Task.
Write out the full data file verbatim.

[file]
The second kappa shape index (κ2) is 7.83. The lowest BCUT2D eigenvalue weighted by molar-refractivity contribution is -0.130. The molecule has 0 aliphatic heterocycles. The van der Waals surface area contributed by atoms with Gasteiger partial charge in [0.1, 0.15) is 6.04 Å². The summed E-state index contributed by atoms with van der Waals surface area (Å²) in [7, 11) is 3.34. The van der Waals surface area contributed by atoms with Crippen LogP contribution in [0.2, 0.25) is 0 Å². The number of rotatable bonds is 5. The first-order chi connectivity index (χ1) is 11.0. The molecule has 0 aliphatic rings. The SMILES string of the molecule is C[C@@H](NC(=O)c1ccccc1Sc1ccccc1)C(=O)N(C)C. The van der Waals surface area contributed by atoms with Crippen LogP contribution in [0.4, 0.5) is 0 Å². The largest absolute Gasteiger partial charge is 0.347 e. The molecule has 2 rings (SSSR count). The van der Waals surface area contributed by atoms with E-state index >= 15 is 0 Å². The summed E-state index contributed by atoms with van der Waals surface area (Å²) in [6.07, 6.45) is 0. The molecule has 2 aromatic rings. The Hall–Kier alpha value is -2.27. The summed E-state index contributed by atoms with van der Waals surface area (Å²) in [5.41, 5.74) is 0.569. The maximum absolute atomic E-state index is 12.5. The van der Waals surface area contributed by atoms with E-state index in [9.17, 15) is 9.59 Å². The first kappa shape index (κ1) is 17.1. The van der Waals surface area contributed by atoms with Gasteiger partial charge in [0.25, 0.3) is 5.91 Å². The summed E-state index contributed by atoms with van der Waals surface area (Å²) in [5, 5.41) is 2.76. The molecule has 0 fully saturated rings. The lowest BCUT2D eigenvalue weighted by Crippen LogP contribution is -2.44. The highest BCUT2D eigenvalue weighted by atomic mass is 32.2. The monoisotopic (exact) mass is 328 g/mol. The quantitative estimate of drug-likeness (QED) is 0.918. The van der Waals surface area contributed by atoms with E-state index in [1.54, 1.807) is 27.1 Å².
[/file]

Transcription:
The second kappa shape index (κ2) is 7.83. The lowest BCUT2D eigenvalue weighted by molar-refractivity contribution is -0.130. The molecule has 0 aliphatic heterocycles. The van der Waals surface area contributed by atoms with Gasteiger partial charge in [0.1, 0.15) is 6.04 Å². The summed E-state index contributed by atoms with van der Waals surface area (Å²) in [7, 11) is 3.34. The van der Waals surface area contributed by atoms with Crippen LogP contribution in [0.2, 0.25) is 0 Å². The number of rotatable bonds is 5. The first-order chi connectivity index (χ1) is 11.0. The molecule has 0 aliphatic rings. The SMILES string of the molecule is C[C@@H](NC(=O)c1ccccc1Sc1ccccc1)C(=O)N(C)C. The van der Waals surface area contributed by atoms with Crippen LogP contribution in [0.4, 0.5) is 0 Å². The largest absolute Gasteiger partial charge is 0.347 e. The molecule has 2 rings (SSSR count). The van der Waals surface area contributed by atoms with E-state index >= 15 is 0 Å². The summed E-state index contributed by atoms with van der Waals surface area (Å²) in [6.07, 6.45) is 0. The molecule has 2 aromatic rings. The Hall–Kier alpha value is -2.27. The summed E-state index contributed by atoms with van der Waals surface area (Å²) in [5.41, 5.74) is 0.569. The maximum absolute atomic E-state index is 12.5. The van der Waals surface area contributed by atoms with E-state index in [9.17, 15) is 9.59 Å². The first kappa shape index (κ1) is 17.1. The van der Waals surface area contributed by atoms with Gasteiger partial charge in [0.25, 0.3) is 5.91 Å². The summed E-state index contributed by atoms with van der Waals surface area (Å²) in [5, 5.41) is 2.76. The molecule has 0 fully saturated rings. The lowest BCUT2D eigenvalue weighted by Crippen LogP contribution is -2.44. The highest BCUT2D eigenvalue weighted by atomic mass is 32.2. The monoisotopic (exact) mass is 328 g/mol. The quantitative estimate of drug-likeness (QED) is 0.918. The van der Waals surface area contributed by atoms with E-state index in [1.54, 1.807) is 27.1 Å².